Dubai said to plan $36bn spend on developing its second airport
December 15 2016 10:32 PM


Dubai aims to spend $35.7bn to develop its second airport and logistics hub in the south of the city and is likely to rely on debt for a significant part of the financing, two people with knowledge of the plan said.
The investments will be made in Dubai World Central and associated facilities, including Al Maktoum International airport, over the next 12 years, the people said, asking not to be identified because the information isn’t public. The spending plan is outlined in documents inviting banks to bid for a $3bn loan the government is seeking to raise for initial expansion, the people said. 
HSBC Holdings is the financial adviser on the loan.
The loan is being raised by a special purpose company, which will be paid by Dubai’s department of finance based on a formula linked to passenger numbers at the city’s two airports, said the people. The company will also raise future funding for the project including debt, the people said.
Al Maktoum International is at the heart of Dubai World Central, a 140 square kilometre (54 square miles) multiphase development of six zones, including for logistics, offices, residences and golf, according to Dubai Airports’ website. Costs for the entire DWC development have been estimated in excess of $32bn, according to the company.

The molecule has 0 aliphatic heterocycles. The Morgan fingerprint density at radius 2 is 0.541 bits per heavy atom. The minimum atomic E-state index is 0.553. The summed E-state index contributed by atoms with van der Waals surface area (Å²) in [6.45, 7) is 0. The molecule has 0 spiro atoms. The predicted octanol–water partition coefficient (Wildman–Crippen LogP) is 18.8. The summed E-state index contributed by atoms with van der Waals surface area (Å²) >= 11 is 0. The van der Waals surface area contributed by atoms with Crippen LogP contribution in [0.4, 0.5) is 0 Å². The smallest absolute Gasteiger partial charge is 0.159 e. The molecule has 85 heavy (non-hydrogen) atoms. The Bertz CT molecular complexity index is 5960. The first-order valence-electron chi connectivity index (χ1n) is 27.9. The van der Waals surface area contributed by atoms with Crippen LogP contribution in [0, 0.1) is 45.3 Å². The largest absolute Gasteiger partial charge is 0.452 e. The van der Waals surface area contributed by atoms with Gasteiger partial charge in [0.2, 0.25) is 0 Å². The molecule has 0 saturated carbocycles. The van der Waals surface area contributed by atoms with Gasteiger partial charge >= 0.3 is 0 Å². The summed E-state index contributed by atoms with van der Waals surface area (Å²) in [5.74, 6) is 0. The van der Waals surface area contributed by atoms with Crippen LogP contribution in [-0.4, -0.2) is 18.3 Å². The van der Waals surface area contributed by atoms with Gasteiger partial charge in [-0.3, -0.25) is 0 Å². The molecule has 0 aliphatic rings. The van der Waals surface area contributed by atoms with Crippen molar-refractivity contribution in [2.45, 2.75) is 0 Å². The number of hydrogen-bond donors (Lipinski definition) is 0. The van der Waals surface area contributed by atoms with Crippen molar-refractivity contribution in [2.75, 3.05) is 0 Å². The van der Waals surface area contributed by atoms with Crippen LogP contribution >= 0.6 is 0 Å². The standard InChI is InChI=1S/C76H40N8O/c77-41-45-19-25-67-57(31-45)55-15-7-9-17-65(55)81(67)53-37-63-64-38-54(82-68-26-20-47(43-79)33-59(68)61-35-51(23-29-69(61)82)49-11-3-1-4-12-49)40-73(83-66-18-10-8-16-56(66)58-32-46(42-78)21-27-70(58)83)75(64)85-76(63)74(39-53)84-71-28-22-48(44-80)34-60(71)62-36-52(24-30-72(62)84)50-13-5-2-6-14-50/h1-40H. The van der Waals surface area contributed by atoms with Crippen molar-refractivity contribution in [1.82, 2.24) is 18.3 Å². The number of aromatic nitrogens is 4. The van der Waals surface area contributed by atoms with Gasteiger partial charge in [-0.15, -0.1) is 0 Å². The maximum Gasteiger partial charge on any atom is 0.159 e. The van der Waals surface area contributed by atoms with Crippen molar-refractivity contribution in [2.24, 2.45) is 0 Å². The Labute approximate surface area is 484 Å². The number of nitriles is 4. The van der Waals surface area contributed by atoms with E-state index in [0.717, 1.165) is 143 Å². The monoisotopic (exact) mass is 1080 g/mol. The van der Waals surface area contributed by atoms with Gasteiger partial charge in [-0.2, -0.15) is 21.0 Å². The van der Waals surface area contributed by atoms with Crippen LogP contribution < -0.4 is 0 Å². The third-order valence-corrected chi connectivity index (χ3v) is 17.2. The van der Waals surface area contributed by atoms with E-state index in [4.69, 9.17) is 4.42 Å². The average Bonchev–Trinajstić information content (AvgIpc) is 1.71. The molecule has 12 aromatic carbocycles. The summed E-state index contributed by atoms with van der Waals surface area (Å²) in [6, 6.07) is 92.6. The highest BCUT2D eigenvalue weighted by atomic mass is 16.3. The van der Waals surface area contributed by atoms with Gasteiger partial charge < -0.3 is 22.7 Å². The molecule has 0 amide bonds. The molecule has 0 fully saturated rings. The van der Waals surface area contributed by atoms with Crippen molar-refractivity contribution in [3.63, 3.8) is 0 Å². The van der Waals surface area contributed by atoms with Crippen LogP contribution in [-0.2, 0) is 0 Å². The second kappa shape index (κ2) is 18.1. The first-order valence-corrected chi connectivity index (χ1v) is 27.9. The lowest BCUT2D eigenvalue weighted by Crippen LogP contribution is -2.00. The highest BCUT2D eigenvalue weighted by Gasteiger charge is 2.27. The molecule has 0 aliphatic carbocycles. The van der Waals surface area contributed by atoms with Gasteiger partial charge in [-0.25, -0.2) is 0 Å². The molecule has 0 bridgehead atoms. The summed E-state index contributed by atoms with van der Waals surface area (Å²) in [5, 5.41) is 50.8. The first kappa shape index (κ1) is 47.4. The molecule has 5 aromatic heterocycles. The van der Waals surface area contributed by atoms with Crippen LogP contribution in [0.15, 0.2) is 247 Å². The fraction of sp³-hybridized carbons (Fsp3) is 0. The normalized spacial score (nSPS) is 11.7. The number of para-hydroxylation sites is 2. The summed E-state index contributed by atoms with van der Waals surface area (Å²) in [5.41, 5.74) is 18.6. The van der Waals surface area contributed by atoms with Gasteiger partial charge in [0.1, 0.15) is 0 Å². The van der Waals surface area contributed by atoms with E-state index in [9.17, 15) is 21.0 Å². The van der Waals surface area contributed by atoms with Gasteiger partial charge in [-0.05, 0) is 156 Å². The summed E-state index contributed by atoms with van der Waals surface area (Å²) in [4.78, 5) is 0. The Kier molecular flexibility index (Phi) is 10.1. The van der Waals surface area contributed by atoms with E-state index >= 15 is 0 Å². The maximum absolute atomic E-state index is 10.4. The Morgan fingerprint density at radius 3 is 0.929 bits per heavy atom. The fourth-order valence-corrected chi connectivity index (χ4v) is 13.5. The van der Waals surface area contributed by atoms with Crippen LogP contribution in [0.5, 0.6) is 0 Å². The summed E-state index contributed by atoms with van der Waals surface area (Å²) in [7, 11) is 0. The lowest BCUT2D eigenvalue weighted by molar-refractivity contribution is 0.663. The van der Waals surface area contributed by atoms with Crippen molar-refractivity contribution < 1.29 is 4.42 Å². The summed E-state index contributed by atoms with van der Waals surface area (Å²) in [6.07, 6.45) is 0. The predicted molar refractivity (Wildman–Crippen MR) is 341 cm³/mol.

“The proposed borrowing, especially in the context of the chunky headline number, may raise some questions marks and even concerns in the minds of investors,” Chavan Bhogaita, head of market insight and strategy at National Bank of Abu Dhabi, said by phone. “In recent years we have seen a significantly more mature, sophisticated and sustainable approach to debt financing by Dubai Inc entities.”
Upon completion, Al Maktoum will become the world’s largest airport with an ultimate capacity exceeding 220mn passengers and 16mn tonnes of cargo per year. Al Maktoum is close to the World Expo 2020 site and Dubai plans to move flagship carrier Emirates there by 2025. A spokesman for Dubai’s department of finance declined to comment.
Dubai International Airport, the emirate’s main facility now, is already the world’s busiest by international passengers as the city developed into a hub for trans-continental traffic between America and Europe with Asia. Traffic rose at an average compound annual growth rate of 13% between 2000 and 2015 as Emirates expanded into the world’s biggest airline by international passengers.
Dubai International and Al Maktoum will grow to serve 146mn passengers by 2025, up from 78mn in 2015, the government said last month. The master plan for Al Maktoum’s second phase has been approved and the detailed design work is under way, while Dubai International is approaching maximum capacity and is facing space constraints, it said.

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